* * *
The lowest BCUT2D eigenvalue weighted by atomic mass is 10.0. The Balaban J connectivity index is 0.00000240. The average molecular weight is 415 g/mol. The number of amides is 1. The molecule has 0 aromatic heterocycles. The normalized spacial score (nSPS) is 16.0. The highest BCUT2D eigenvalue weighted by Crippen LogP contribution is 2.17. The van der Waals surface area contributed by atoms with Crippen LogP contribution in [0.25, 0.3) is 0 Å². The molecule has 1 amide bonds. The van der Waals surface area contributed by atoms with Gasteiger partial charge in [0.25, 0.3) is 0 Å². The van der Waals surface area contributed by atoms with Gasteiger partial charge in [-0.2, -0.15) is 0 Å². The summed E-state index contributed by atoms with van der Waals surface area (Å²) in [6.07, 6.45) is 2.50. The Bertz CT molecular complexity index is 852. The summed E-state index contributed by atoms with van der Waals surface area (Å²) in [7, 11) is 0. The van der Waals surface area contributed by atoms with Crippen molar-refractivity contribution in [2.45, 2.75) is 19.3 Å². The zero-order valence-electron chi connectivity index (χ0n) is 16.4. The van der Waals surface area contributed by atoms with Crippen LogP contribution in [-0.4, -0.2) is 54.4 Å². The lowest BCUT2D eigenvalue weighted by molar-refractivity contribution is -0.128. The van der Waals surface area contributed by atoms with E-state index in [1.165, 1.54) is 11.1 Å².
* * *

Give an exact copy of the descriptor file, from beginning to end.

The lowest BCUT2D eigenvalue weighted by atomic mass is 10.0. The Balaban J connectivity index is 0.00000240. The average molecular weight is 415 g/mol. The number of amides is 1. The molecule has 0 aromatic heterocycles. The normalized spacial score (nSPS) is 16.0. The highest BCUT2D eigenvalue weighted by Crippen LogP contribution is 2.17. The van der Waals surface area contributed by atoms with Crippen LogP contribution in [0.25, 0.3) is 0 Å². The molecule has 1 amide bonds. The van der Waals surface area contributed by atoms with Gasteiger partial charge in [0.25, 0.3) is 0 Å². The van der Waals surface area contributed by atoms with Gasteiger partial charge in [-0.2, -0.15) is 0 Å². The summed E-state index contributed by atoms with van der Waals surface area (Å²) in [6.07, 6.45) is 2.50. The Bertz CT molecular complexity index is 852. The summed E-state index contributed by atoms with van der Waals surface area (Å²) in [7, 11) is 0. The van der Waals surface area contributed by atoms with Crippen molar-refractivity contribution in [2.45, 2.75) is 19.3 Å². The zero-order valence-electron chi connectivity index (χ0n) is 16.4. The van der Waals surface area contributed by atoms with Crippen LogP contribution in [-0.4, -0.2) is 54.4 Å². The lowest BCUT2D eigenvalue weighted by molar-refractivity contribution is -0.128. The van der Waals surface area contributed by atoms with E-state index in [1.165, 1.54) is 11.1 Å².